‘But I haven’t missed a scrap,’ says I, ‘Since I was one and twenty.
And shall I miss the biggest ? You can bet your whiskers — no!’
So I sold my furs and started … and that’s eighteen months ago.

For I joined the Foreign Legion and they put me for a starter
In the trenches of the Argonne with the Boche a step away;
And the partner on my right hand was an apache from Montmartre;
And on my left there was a millionaire from Pittsburgh, U.S.A.
(Poor fellow! They collected him in bits the other day.)

Well I’m sprier than a chipmunk, save a touch of the lumbago,
And they calls me Old Methoosalah, and blagues me all the day.
I’m their exhibition sniper and they work me like a Dago,
And laugh to see me plug a Boche a half a mile away.
Oh I hold the highest record in the regiment, they say.

And at night they gather round me, and I tell them of my roaming
In the Country of the Crepuscule beside the Frozen Sea,
Where the musk-ox run unchallenged and the cariboo goes homing;
And they sit like little children, just as quiet as can be:
Men of every clime and color, how they harken unto me!

And I tell them of the Furland, of the tumpline and the paddle,
Of secret rivers loitering, that no one will explore;
And I tell them of the ranges, of the pack-strap and the saddle,
And they fill their pipes in silence, and their eyes beseech for more;
While above the star-shells fizzle and the high explosives roar.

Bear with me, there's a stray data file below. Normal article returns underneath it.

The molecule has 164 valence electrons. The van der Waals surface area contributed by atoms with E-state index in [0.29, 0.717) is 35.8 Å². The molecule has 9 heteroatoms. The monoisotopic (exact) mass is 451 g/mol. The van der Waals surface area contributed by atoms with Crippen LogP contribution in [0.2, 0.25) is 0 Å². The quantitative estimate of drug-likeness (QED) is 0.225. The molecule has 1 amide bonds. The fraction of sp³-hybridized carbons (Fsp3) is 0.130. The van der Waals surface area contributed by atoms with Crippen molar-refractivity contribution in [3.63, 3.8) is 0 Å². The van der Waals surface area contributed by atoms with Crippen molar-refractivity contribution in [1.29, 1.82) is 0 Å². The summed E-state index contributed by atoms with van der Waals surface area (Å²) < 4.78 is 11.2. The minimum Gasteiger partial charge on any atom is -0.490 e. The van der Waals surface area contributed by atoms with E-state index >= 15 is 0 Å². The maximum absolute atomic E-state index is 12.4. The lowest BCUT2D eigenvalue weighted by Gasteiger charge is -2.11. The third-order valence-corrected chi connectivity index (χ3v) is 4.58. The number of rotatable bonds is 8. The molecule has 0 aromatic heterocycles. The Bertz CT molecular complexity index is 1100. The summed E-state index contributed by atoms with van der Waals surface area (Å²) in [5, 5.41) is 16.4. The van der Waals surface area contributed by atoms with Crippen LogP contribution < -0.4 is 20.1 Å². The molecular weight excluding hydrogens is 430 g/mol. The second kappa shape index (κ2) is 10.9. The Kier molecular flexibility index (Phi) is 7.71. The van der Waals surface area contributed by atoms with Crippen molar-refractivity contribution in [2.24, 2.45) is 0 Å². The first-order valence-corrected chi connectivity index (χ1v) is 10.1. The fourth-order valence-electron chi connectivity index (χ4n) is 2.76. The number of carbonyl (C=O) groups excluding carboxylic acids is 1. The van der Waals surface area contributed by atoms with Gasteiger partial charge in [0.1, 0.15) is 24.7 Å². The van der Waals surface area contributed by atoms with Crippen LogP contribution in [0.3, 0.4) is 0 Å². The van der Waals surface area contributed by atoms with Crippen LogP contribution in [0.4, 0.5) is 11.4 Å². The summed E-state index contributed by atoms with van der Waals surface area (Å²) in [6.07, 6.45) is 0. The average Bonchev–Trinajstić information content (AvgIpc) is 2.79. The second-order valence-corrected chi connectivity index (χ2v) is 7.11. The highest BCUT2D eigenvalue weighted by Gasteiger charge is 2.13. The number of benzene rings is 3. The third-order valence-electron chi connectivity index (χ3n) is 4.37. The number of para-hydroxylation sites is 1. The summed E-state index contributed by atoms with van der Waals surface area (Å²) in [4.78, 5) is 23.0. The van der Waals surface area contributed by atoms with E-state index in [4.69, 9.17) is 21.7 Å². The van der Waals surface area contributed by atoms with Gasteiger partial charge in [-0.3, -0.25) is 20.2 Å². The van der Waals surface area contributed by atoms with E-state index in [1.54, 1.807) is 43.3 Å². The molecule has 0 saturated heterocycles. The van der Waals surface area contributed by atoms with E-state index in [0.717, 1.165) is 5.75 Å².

And I tell of lakes fish-haunted where the big bull moose are calling,
And forests still as sepulchers with never trail or track;
And valleys packed with purple gloom, and mountain peaks appalling,
And I tell them of my cabin on the shore at Fond du Lac;
And I find myself a-thinking: Sure I wish that I was back.

So I brag of bear and beaver while the batteries are roaring,
And the fellows on the firing steps are blazing at the foe;
And I yarn a fur and feather when the marmites are a-soaring,
And they listen to my stories, seven poilus in a row,
Seven lean and lousy poilus with their cigarettes aglow.

And I tell them when it’s over how I’ll hike for Athabaska;
And those seven greasy poilus they are crazy to go too.
And I’ll give the wife the ‘pickle-tub’ I promised, and I’ll ask her
The price of mink and marten, and the run of cariboo,
And I’ll get my traps in order, and I’ll start to work anew.

For I’ve had my fill of fighting, and I’ve seen a nation scattered,
And an army swung to slaughter, and a river red with gore,
And a city all a-smolder, and … as if it really mattered,
For the lake is yonder dreaming, and my cabin’s on the shore;
And the dogs are leaping madly, and the wife is singing gladly,
And I’ll rest in Athabaska, and I’ll leave it nevermore,
And I’ll leave it nevermore.”